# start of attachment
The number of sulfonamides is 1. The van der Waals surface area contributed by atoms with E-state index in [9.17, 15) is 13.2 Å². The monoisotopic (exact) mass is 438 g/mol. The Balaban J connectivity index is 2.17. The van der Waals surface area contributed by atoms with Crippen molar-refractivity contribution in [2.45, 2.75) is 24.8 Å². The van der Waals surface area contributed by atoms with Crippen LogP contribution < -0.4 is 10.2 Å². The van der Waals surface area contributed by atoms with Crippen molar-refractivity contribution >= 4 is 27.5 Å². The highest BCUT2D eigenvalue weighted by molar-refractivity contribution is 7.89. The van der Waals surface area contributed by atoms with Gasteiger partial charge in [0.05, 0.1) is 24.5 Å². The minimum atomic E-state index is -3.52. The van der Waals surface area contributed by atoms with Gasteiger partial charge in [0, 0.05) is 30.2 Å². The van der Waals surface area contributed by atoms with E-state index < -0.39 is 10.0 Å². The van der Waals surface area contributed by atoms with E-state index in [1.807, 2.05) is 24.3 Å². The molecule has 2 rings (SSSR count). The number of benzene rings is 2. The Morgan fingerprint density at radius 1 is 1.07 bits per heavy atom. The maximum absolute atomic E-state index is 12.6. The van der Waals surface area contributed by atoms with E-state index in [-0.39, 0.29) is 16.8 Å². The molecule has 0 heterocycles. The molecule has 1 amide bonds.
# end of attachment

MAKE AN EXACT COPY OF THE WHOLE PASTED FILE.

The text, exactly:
The number of sulfonamides is 1. The van der Waals surface area contributed by atoms with E-state index in [9.17, 15) is 13.2 Å². The monoisotopic (exact) mass is 438 g/mol. The Balaban J connectivity index is 2.17. The van der Waals surface area contributed by atoms with Crippen molar-refractivity contribution in [2.45, 2.75) is 24.8 Å². The van der Waals surface area contributed by atoms with Crippen LogP contribution < -0.4 is 10.2 Å². The van der Waals surface area contributed by atoms with Crippen molar-refractivity contribution >= 4 is 27.5 Å². The highest BCUT2D eigenvalue weighted by molar-refractivity contribution is 7.89. The van der Waals surface area contributed by atoms with Gasteiger partial charge in [0.05, 0.1) is 24.5 Å². The minimum atomic E-state index is -3.52. The van der Waals surface area contributed by atoms with Gasteiger partial charge in [0, 0.05) is 30.2 Å². The van der Waals surface area contributed by atoms with E-state index < -0.39 is 10.0 Å². The van der Waals surface area contributed by atoms with E-state index in [1.807, 2.05) is 24.3 Å². The molecule has 2 rings (SSSR count). The number of benzene rings is 2. The Morgan fingerprint density at radius 1 is 1.07 bits per heavy atom. The maximum absolute atomic E-state index is 12.6. The van der Waals surface area contributed by atoms with E-state index in [-0.39, 0.29) is 16.8 Å². The molecule has 0 heterocycles. The molecule has 1 amide bonds.